A feeling of ‘floating’ is common when taking Ketamine. Depending on how much is consumed, this can generally last for 30 minutes. Hallucinations, feeling restless and anxiousness are also typical.
Longer lasting effects can include speech and movement difficulties as well as feeling detached from the body.
Ecstasy can cause someone to be more energetic, confident and talkative. Music and colours can also feel more intense. Confusion and lockjaw can also be experienced.
During a ‘comedown’, people can feel down, dizzy, dehydrated and sick. They can also suffer from muscle ache and headaches.
Sustained use can also lead to disturbed sleep, psychosis, panic attacks and anxiety.
Nitrous Oxide (‘Laughing Gas’)
Users can feel relaxed, happy and euphoric after inhaling ‘laughing gas’. It can also cause hallucinations and dizziness.
There is a risk of death with nitrous oxide, as it restricts the flow of oxygen to the brain.
Regular use can lead to nerve damage, which can cause tingling, pains and difficulty walking.
Users can feel alert and awake, which can lead to agitation, aggression and confusion. Heart rate and blood pressure can rise, which can cause a risk of a heart attack. People also lose their appetite.
Long term abuse can contribute to panic attacks, psychotic episodes and brain damage.
Heroin is one of the most dangerous drugs in circulation. It is highly addictive and has serious health risks.
Immediate side effects can include a sense of wellbeing and relaxation as well as dizziness and vomiting.
Long-term intake can lead to collapsed veins and loss of body tissue, especially in the fingers, toes and limbs.
- Loss of body tissue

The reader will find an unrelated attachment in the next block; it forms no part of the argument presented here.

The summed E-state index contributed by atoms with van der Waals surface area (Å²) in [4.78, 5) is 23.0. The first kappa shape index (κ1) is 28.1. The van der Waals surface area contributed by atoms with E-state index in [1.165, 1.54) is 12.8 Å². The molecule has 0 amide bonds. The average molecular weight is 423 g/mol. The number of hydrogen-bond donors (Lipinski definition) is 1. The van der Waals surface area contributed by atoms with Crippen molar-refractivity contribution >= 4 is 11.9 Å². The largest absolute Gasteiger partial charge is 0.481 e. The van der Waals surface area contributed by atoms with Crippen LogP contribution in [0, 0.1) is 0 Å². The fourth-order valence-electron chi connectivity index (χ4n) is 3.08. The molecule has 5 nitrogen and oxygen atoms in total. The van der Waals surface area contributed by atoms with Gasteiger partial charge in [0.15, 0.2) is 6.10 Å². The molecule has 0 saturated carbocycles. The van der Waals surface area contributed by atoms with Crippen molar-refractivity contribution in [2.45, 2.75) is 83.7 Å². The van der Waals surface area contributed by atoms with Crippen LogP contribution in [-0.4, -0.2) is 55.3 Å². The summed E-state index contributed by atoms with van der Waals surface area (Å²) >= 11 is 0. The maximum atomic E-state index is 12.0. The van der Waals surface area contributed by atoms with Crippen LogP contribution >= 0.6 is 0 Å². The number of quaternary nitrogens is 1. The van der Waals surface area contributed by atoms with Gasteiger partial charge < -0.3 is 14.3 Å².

Many ‘legal highs’ are now illegal for human consumption, since the Psychoactive Substances Act in May 2016.
Drugs including “Spice”, “Clockwork Orange” and “Blue Cheese” can lead to someone to feel relaxed and euphoric, but can also cause hallucinations, anxiety, suicidal thoughts, confusion, aggression and seizures.
LSD (Lysergic Acid Diethylamide)
Users experience hallucinations. Time can appear slower or faster, and physical objects can seem distorted.
Flashbacks to ‘bad trips’ can happen months and even years after taking LSD. Long term use can also intensify or contribute to mental health problems such as anxiety and depression.
Cocaine is a highly addictive drug that raises the body’s temperature, makes the heart beat faster and can lead to overconfident or aggressive behaviour. These effects last for around 30 minutes, depending on how much is taken. When the effects wear off, a user can experience a ‘comedown’, where they feel depressed, anxious and paranoid.
Long term use can damage the kidneys, blood vessels and cause nasal damage.
- Blood Vessels
Cannabis can make a person feel more relaxed and happy. Other symptoms include an increased appetite and lethargy. It can also cause someone to feel light-headed, faint and sick, with persistent use worsening the symptoms.
In some cases, persistent use has been linked to the onset of psychotic illnesses, particularly in those genetically vulnerable.